# Batched SVD?

Hi,

I need to compute the (thin) SVD of one million 25x8 matrices. Essentially I need each thread to perform a SVD. I’ve read that these kind of operations can be done using “batched” versions of the routines implemented by cuda libraries (http://www.culatools.com/blog/2011/12/09/batched-operations/).

Is there any CUDA library which implements a batched SVD? Or is there any open source library which does this?

Delio

I’m currently faced with almost the same problem but with size n*20 where n is from 32 to 4096. Some googling and search on this forum shows that generally this is a hard problem. Though this thread seems been dead for a month now, I will still post what I have in mind right now.

Before I discuss the ways that I thought of, note that in my case I can reduce my problem to finding the eigenvalue/vectors of X = A*A^H by using batched multiplication to reduce the problem size to 20 * 20(of course I don’t have to, but this leaves us with more room for different models/algorithms).

First, cublas now has “batched operation” for qr decomposition, matrix inversion and matrix multiplication. So maybe we can write a batch svd routine on top of these batched routines by qr iteration or orthogonal iteration. Problem are: 1. I’m not sure how performant the batched mode of cublas are as I have not tested them; 2. using a raw qr iteration leaves us a slower algorithm than lapack/MKL’s svd(I think lapack uses implicit qr which should be faster, plus they are more optmizied); 3. It’s hard to test for individual convergence since we have to batch all the qr/multiplications at one call. But if the individual problems are similar(which is the case for me), I don’t mind to run a few more iteration until all of the problems converge.

Second, another way is to implement a svd entirely with cuda c code in one matrix per thread approach. This is, from coding perspective, doable since for example we have http://www.oocities.org/hjsmithh/download.html#Algo358 as guidance for implicit qr iteration. But the problem then would be coalesce memory access(ref. http://devblogs.nvidia.com/parallelforall/how-access-global-memory-efficiently-cuda-c-kernels/). I don’t think I can fit all the matrices into shared memory in this case for we have each thread a matrix, and even if in a 88 case that will give us totalNumThread88 = 64totalNumThreads >> 48K of shared memory on chip, please correct me if I’m wrong since I’m not so sure about the numbers.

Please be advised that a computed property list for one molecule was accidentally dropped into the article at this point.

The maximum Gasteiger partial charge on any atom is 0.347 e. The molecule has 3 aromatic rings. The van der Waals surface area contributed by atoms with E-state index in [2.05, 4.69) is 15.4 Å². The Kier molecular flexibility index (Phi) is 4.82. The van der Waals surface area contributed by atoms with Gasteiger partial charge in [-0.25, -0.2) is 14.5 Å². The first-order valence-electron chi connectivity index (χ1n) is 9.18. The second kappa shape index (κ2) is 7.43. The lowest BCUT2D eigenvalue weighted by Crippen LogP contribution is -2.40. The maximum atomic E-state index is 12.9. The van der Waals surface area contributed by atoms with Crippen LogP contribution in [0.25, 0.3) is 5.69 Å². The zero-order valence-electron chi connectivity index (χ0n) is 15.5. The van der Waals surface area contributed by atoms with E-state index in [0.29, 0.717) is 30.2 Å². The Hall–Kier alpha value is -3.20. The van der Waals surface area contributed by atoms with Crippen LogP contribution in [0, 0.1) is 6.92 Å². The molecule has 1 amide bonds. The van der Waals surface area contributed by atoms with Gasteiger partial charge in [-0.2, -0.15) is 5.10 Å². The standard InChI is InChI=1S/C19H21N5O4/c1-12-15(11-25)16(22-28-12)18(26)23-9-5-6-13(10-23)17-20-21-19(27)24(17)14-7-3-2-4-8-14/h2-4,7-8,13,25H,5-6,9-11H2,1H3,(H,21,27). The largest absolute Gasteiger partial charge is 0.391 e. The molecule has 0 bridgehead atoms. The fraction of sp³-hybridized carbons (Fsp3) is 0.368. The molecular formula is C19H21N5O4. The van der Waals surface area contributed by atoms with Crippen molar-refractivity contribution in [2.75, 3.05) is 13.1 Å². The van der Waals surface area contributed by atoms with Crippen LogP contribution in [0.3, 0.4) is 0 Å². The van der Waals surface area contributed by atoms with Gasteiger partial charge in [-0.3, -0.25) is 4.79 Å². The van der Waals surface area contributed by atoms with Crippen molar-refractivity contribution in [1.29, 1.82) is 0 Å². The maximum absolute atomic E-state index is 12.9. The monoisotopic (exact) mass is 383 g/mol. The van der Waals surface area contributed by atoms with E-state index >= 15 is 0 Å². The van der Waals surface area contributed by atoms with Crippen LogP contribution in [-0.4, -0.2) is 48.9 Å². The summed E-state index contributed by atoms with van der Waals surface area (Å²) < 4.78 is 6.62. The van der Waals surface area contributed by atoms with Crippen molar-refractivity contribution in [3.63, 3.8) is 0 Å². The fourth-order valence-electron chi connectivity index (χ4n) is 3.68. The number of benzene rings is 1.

Third way is to let a block of threads working on a one matrix, so that’s a matrix per thread block approach. We can use paralleled jacobi method for finding the svd, I think there are some resource out there for jacobi method. I haven’t looked deeper into this and I hope someone can give some input on this method(specifically paralleled jacobi svd with cuda, since I do want take optimizing memory access into account).

Fourth way is as this post http://stackoverflow.com/questions/17401765/parallel-implementation-for-multiple-svds-using-cuda suggested, use a stream to batch the operations. I think this is the easiest one to try out but as some forum threads had suggested https://devtalk.nvidia.com/default/topic/821174/?comment=4498655, it only shows disappointing results.

So to summurize, I think for my problem size the best order of hope would be third option > first > second > fourth, considering together the level of difficulty of implementation and the gain it would bring. And for @delio your problem size, may be reduce the problem to A*A^H and code a matrix per thread(second way) would work? I’m not sure what do you think?

Hi all,

facing a similar problem now, I would have a a lot of complex valued 16x32 SVDs to process in parallel.

Is there any library that can already map this problem to CUDA efficiently?

UPDATE: I found this thread stating that the cuSolver library has a batched SVD mode - though the OP was complaining about its lack of performance for very small matrix sizes.

https://devtalk.nvidia.com/default/topic/1042245/cuda-programming-and-performance/batched-svd-on-cuda-surprisingly-slow/

I also just found a relatively new library KAUST BLAS (originating from Saudi Arabia) that claims to have batched SVD in CUDA